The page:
The lifetime prevalence of the sexual and substance use behaviors by age and gender are shown in Table 2, and correlations among the study variables are reported in Table 3 (see https://osf.io/​hfwyg/​?view_only​=​6985​a5d5​305b​4219​8d6a​c5912​ac5b​3df for full data set). Age was moderately correlated with each sexual behavior (rs = .18 to .38) such that less mature sexual behaviors (i.e., kissing, petting/dry sex, and sexual penetration) were more prevalent at an early age than more mature sexual behaviors (i.e., oral, vaginal, and anal sex). For example, among participants 13-14 years-old, over 50% of males and 30% of females had kissed, while only 14.3% of males and 4% of females had engaged in oral sex. However, nearly half of males and over one third of females 17-18 years-old had participated in oral sex. Sex differences in the prevalence of sexual behaviors were relatively small (r’s = .01 to .10), with the largest sex difference observed for oral sex (46.5% and 38.7% for males and females, respectively). These sex differences may have been due to the slightly lower mean age of female relative to male participants (Cohen’s d = -0.28). SES had small negative correlations with the sexual behaviors (r’s = -.05 to -.15) and substance use measures (r’s =.00 to -.15).

The correlations among the sexual behaviors were moderate to large in size (r’s = ..25 to .84)1.Correlations among the substance use measures were large (r’s = .58 to .79). Correlations among the sexual behaviors and substance use measures were smaller but still at least moderate in size (r’s =..23 to .49), and relatively consistent across the different sexual behaviors and substance use measures.

IRT model parameters of Sexual Behaviors

Estimates of the item parameters and information/reliability values at selected levels of the latent trait for each sexual behavior can be found in Table 4 and graphs of the item characteristic curve for each sexual behavior are provided in Figure 1 (see https://osf.io/​hfwyg/​?view_only​=​6985​a5d53​05b​421​98d​6ac​591​2ac​5b3​df for R scripts). The sexual behaviors were all highly discriminating of the propensity to participate in partnered sexual behaviors (all discrimination values above a = 1.00; factor loadings above λ = .70), indicating a high degree of covariation among behaviors. Estimates of the difficulty parameters steadily increased from the “easiest” behavior of kissing followed by making out and so on until anal sex, the most difficult or least frequent behavior. The difficulty value for anal sex (b = 1.49) indicates that the likelihood of having engaged in anal sex reaches 50% at 1.49 standard deviations above the mean of the sexual propensity trait. In contrast, even participants below average on the sexual propensity trait were likely to have kissed (b = -.51) while people with an average propensity to engage in these partnered sexual behaviors had a 50% likelihood of engaging in petting or dry sex (b = -.02). Consistent with the high discrimination values, each sexual behavior provided a considerable amount of information (consistently more than 5 logits) at the level of the latent trait consistent with their difficulty value. Given the range of difficulties included here, the sexual propensity factor was reliable to very reliable within one standard deviation of the mean. Reliability was lower outside of this range, however, suggesting that more sexual behaviors are required to more effectively measure the more extreme ends of sexual propensity.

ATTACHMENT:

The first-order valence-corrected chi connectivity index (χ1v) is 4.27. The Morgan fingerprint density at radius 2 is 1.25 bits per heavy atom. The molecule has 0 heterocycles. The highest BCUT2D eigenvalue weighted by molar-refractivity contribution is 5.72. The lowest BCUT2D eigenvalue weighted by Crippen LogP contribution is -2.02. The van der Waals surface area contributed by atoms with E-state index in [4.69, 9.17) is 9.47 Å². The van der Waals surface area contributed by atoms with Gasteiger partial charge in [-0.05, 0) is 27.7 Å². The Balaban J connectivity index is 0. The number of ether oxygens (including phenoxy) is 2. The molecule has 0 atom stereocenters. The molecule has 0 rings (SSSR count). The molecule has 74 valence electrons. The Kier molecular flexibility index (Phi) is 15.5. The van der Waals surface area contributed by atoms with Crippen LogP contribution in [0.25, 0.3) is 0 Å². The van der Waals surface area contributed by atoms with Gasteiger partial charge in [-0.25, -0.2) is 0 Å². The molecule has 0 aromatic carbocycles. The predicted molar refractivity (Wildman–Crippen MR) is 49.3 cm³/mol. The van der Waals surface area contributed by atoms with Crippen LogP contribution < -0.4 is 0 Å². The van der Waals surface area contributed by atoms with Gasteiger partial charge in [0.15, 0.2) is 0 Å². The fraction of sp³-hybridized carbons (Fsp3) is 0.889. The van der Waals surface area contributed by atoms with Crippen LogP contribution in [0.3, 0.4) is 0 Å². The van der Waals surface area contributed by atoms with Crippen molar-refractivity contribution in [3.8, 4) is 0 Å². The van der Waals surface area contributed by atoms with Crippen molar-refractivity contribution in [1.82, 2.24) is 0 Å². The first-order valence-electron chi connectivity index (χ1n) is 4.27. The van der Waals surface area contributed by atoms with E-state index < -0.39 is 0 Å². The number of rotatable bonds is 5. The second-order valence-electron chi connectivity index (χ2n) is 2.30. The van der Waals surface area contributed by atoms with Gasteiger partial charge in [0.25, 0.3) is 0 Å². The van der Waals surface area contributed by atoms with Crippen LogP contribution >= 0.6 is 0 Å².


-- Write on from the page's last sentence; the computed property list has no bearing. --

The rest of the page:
Figure 1. Item Characteristic Curves for Sexual Behaviors from 2PL Item Response Model.

Sexual propensity factor scores on X axis in standard deviation units, probability of endorsement on Y axis.

Figure 1. Item Characteristic Curves for Sexual Behaviors from 2PL Item Response Model.

Sexual propensity factor scores on X axis in standard deviation units, probability of endorsement on Y axis.

Multiple Regression Results Predicting Substance Use Variables

Results from the multiple regression models can be found in Tables 5 and 6. R2 values were relatively consistent across models with a mean R2 = .26 and range of .20 to .34, all p’s < .001. None of the age x biological sex two-way and sexual behavior x age x biological sex three-way interaction terms were significant at p < .005, and so are not reported in the tables. SES was only associated with nicotine use after adjusting for the other variables in the model, and only in the models that included kissing and making out (mean β = -.09), and so was also excluded from the tables.